The Vectorist

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Brainiac’s Mad, Musical Scientists

Out in the sticks, the industrial wasteland of Dayton, Ohio seemed positively cosmopolitan compared to my little town of Enon. On any given night in the mid-nineties, one could find Robert Pollard and Kim Deal gabbing over drinks at Walnut Hills; or bands like Lazy, Real Lulu, or Swearing at Motorists playing at the Sub Galley, a sandwich shop with a teeny-tiny performance space.

John Schmersal, left, Timmy Taylor, right.

Brainiac, a bunch of art-rock weirdoes with college degrees in fashion, was at the forefront of it all. In a few short years, they had evolved from thrift-store fashions and playing skronk to wearing Beatle boots with tailored suits and playing precursors to the electro-doodlings of today. Best of all, Timmy Taylor understood how much Brainiac meant to the kids. But as quickly as Brainiac appeared on the scene, they left it.

The band released only three full-length albums, two EPs, and a handful of 7” singles. Each effort trumped the last in terms of noise and weird alien sounds. The Moog—which added a nice, vintage analog feel to their songs about smack bunny babies, brat girls, and the like—evolved into an array of synthesizers and keyboards, all of which looked like they’d been drop-kicked a few times. Once Brainiac began to incorporate electronic instruments, the songs evolved into something darker and technologically proficient. During their live shows, the band chewed up the scenery and left the audience bewildered. The band members were, as one of their concert posters declared, mad musical scientists.

Then, one night in 1997, Timmy Taylor died in a fatal car accident only blocks away from his home in Dayton.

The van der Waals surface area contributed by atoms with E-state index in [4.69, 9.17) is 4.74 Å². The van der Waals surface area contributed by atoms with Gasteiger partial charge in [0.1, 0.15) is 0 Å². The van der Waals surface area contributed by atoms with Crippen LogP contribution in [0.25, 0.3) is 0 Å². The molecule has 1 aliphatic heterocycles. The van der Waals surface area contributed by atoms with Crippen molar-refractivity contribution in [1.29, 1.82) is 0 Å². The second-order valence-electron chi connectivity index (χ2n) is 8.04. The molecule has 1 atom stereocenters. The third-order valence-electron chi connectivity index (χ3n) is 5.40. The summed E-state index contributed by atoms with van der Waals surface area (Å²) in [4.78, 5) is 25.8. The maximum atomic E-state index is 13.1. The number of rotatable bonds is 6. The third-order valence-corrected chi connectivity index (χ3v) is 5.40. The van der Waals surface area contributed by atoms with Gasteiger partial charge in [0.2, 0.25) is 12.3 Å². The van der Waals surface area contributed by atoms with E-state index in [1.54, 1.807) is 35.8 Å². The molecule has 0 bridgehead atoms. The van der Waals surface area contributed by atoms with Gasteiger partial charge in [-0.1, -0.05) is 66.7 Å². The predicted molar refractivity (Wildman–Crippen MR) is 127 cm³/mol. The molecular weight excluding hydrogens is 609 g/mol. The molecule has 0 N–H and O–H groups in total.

After Timmy’s death, the music scene dried up around Dayton: Tyler Trent played drums very briefly for the Breeders, bassist Juan Monasterio increasingly focused on his design work (he’d designed most of the Brainiac albums, T-shirts, and other things), and guitarist John Schmersal holed up in Kentucky before heading to New York.

I, too, began getting my shit together. Part of this meant landing an internship at the local paper where I got to hang out with their music critic and a one-time drummer for Guided by Voices. I knew that he was friends, at least in passing, with the guys from Brainiac, and it took me weeks before I could get up the nerve to mention the band. We spent one afternoon driving around Dayton in his car, talking about one of the last shows Brainiac played: Timmy had been particularly cavalier onstage that night, gabbing about Tupac Shakur, who had just died. In retrospect it was eerie, knowing Timmy would be gone soon as well, but at the time it was just one guy doing his best to make us all laugh at death. As we talked, my friend reached into a cardboard box on the back seat and began digging around for a tape that John Schmersal had sent him. Schmersal, who had by then moved to Brooklyn, had started a band named after my hometown—he even released a 7” with a picture of the Enon water tower. The tape he played wasn’t Brainiac, but it was good. The sound Brainiac had started was—and is—continually evolving.

I met Timmy Taylor a few times. Briefly. I know a lot of people that had similar experiences: Taylor remembered someone’s name because they’d talked to him at a show, or he complimented someone’s jacket when they ran into him on the street. He certainly didn’t know my name, but we talked a few times, and if I saw him somewhere he’d always take the time to say hello. That meant something. The last time I saw him was at a gas station: He’d left his car (a vintage Saab or Volvo, I can’t remember which) idling in the parking lot and had come inside to buy a six-pack of beer. I don’t remember what we talked about, but we shook hands just before he zipped away in the car that he would die in only a few days later.

“We’re Brainiac from Dayton, Ohio!” he used to yell between songs. He made that place seem like more than nowhere. It was somewhere—it was where I was from. And that meant something, too.

The above blog entry is a revised excerpt from an essay that originally appeared in Maisonneuve.


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